James Howells later told CoinMarketCap asbestos is buried at the landfill despite the fact it's in a flood zone, but the council says strict laws ensure all activity is safe and monitored.
A man who threw away a hard drive containing 8,000 BTC worth $173 million claims he's being stopped from searching a landfill site because "hazardous materials" have been buried there.
James Howells made the allegation on a BBC Radio 2 interview — and even went on to allege that the waste should not have been placed there.
He went on to assert that this was the real reason why his team had been denied access to hunt for the hard drive, rather than "environmental" grounds as first suggested.
Howells was stopped from giving further details during the BBC interview because Newport Council wasn't able to give an immediate response.
But in direct messages with CoinMarketCap, the Welshman pointed to permits that suggest asbestos has been buried at the landfill site, which is situated in a flood zone.
Howells also alleged that there are no protections to stop this asbestos from entering a nearby river — but his team were planning to install a concrete flood protection barrier that would stop contaminated waste from spilling in. He told CoinMarketCap:
"Unfortunately Newport City Council would rather sweep this under the carpet rather than deal with it like adults in a professional manner."
CoinMarketCap reached out to Newport City Council for its response to all these allegations.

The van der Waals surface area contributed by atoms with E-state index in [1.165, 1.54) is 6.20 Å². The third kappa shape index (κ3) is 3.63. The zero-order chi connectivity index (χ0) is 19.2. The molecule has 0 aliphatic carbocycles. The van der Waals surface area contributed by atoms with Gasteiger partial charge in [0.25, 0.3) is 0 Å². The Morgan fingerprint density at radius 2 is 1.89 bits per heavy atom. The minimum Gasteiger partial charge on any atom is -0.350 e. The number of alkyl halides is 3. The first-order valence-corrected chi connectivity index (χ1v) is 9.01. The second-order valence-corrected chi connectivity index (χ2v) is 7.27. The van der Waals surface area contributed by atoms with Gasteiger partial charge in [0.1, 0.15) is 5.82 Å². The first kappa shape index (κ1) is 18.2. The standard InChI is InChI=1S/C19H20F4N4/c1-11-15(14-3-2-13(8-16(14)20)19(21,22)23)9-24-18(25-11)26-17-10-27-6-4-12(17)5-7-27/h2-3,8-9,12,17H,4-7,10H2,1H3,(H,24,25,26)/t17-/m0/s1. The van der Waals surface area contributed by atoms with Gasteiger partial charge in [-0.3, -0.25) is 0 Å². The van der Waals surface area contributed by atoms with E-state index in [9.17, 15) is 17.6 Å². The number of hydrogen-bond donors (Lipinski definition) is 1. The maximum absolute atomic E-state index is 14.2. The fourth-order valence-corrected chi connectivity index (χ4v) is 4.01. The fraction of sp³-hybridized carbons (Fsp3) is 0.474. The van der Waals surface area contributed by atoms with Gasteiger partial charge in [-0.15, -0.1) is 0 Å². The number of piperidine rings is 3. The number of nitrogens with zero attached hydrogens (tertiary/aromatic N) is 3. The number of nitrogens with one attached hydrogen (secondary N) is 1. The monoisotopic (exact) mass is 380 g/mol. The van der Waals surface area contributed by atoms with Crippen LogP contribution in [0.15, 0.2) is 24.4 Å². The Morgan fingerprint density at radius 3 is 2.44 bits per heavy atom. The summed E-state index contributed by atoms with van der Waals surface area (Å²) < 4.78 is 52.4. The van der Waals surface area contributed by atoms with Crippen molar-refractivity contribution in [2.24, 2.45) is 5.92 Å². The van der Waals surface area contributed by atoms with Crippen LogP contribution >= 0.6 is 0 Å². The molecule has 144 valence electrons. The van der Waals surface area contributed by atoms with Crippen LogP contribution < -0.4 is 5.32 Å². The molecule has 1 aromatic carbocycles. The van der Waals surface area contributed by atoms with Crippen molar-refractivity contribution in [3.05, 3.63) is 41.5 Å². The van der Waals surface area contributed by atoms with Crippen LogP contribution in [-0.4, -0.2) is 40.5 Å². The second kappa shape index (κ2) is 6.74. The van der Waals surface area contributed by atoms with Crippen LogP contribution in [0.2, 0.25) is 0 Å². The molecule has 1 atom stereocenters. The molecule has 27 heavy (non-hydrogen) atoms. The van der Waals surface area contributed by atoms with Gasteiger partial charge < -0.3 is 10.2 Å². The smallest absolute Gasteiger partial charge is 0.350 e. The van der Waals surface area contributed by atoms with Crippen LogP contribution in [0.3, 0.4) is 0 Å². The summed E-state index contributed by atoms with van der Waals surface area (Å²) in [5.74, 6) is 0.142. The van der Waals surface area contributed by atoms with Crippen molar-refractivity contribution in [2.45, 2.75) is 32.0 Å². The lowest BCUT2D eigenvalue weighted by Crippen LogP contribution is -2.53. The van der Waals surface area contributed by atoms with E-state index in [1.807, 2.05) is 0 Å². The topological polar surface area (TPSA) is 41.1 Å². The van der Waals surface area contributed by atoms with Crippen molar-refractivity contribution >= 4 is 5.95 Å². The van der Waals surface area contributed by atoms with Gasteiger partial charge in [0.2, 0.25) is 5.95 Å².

It referred us to an earlier statement that said it wouldn't be possible to retrieve this hardware because it "would have a huge negative environmental impact on the area," adding:
"We have been very clear and consistent in our responses that we cannot assist Mr Howells in this matter. Our position has not changed. We will be offering no further comments on this issue as it takes up valuable officer time which could be spent on delivering services for the residents of Newport."
In relation to the questions surrounding asbestos, the council said:
"Legislation sets out a strict regime for sites to be permitted and for monitoring activity during the life of any site. The regulator will only authorize activity it deems to be safe, and it carries out regular inspections to ensure this."
Chances of Success?
Local experts have told CoinMarketCap that Howells is "delusional" — adding:
"There's no way in a million years that Newport tip will allow people to dig it up because of the gasses in there."
A man who works at the landfill site in question, who called the BBC immediately after Howells' interview, also had doubts. When asked about his chances of recovering the hard drive, he said:
"An individual hard drive on this site, it's worse than a needle in a haystack. It's highly impossible. They might have an idea of where it is, but my personal opinion is that the state of the stuff in the ground — you're not going to recover it."
He went on to describe it as an "impossible dream" — and using machinery to try and retrieve the hard drive could damage it further.
Meanwhile, a security engineer told the BBC that a hard drive would have disintegrated after nine years underground — and the data it holds could be damaged by the tiniest speck of dust. When asked about the technical experts Howells has employed to help in the search, he added:
"There's a very slim possibility that he may get some data back off the drive — but even properly stored for 10 years, the magnetic information on the disk can degrade. This is far from an ideal storage situation… I absolutely agree with the council on this one."
James Howells was meant to join the CoinMarketRecap podcast for an interview today, but he pulled out because he wanted to discuss allegations that there are attempts to steal his hard drive.
These claims have been staunchly denied, and we are unable to verify them.